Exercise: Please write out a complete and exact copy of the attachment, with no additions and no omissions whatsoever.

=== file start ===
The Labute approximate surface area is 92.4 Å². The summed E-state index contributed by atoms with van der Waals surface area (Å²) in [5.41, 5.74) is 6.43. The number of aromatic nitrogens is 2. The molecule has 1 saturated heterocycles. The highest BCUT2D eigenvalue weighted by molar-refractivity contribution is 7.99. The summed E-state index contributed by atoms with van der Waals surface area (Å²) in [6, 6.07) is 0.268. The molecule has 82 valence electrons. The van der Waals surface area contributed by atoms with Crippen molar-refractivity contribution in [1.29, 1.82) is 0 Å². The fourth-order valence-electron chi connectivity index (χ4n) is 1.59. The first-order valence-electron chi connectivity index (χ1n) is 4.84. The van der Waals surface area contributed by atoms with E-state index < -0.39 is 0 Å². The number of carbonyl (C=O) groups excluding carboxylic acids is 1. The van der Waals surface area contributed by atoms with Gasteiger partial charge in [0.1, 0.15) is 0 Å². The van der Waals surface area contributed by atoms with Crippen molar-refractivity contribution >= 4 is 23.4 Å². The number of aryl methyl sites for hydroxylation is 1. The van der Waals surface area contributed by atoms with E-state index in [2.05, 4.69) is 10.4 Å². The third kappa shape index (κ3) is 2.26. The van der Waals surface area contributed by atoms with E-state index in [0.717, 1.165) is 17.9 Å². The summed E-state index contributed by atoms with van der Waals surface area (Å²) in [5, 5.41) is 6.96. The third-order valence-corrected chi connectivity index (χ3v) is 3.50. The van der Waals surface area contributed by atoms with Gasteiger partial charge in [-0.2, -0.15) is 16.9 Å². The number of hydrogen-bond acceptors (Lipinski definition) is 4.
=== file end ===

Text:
The Labute approximate surface area is 92.4 Å². The summed E-state index contributed by atoms with van der Waals surface area (Å²) in [5.41, 5.74) is 6.43. The number of aromatic nitrogens is 2. The molecule has 1 saturated heterocycles. The highest BCUT2D eigenvalue weighted by molar-refractivity contribution is 7.99. The summed E-state index contributed by atoms with van der Waals surface area (Å²) in [6, 6.07) is 0.268. The molecule has 82 valence electrons. The van der Waals surface area contributed by atoms with Crippen molar-refractivity contribution in [1.29, 1.82) is 0 Å². The fourth-order valence-electron chi connectivity index (χ4n) is 1.59. The first-order valence-electron chi connectivity index (χ1n) is 4.84. The van der Waals surface area contributed by atoms with E-state index < -0.39 is 0 Å². The number of carbonyl (C=O) groups excluding carboxylic acids is 1. The van der Waals surface area contributed by atoms with Gasteiger partial charge in [0.1, 0.15) is 0 Å². The van der Waals surface area contributed by atoms with Crippen molar-refractivity contribution >= 4 is 23.4 Å². The number of aryl methyl sites for hydroxylation is 1. The van der Waals surface area contributed by atoms with E-state index in [2.05, 4.69) is 10.4 Å². The third kappa shape index (κ3) is 2.26. The van der Waals surface area contributed by atoms with E-state index in [0.717, 1.165) is 17.9 Å². The summed E-state index contributed by atoms with van der Waals surface area (Å²) in [5, 5.41) is 6.96. The third-order valence-corrected chi connectivity index (χ3v) is 3.50. The van der Waals surface area contributed by atoms with Gasteiger partial charge in [-0.2, -0.15) is 16.9 Å². The number of hydrogen-bond acceptors (Lipinski definition) is 4.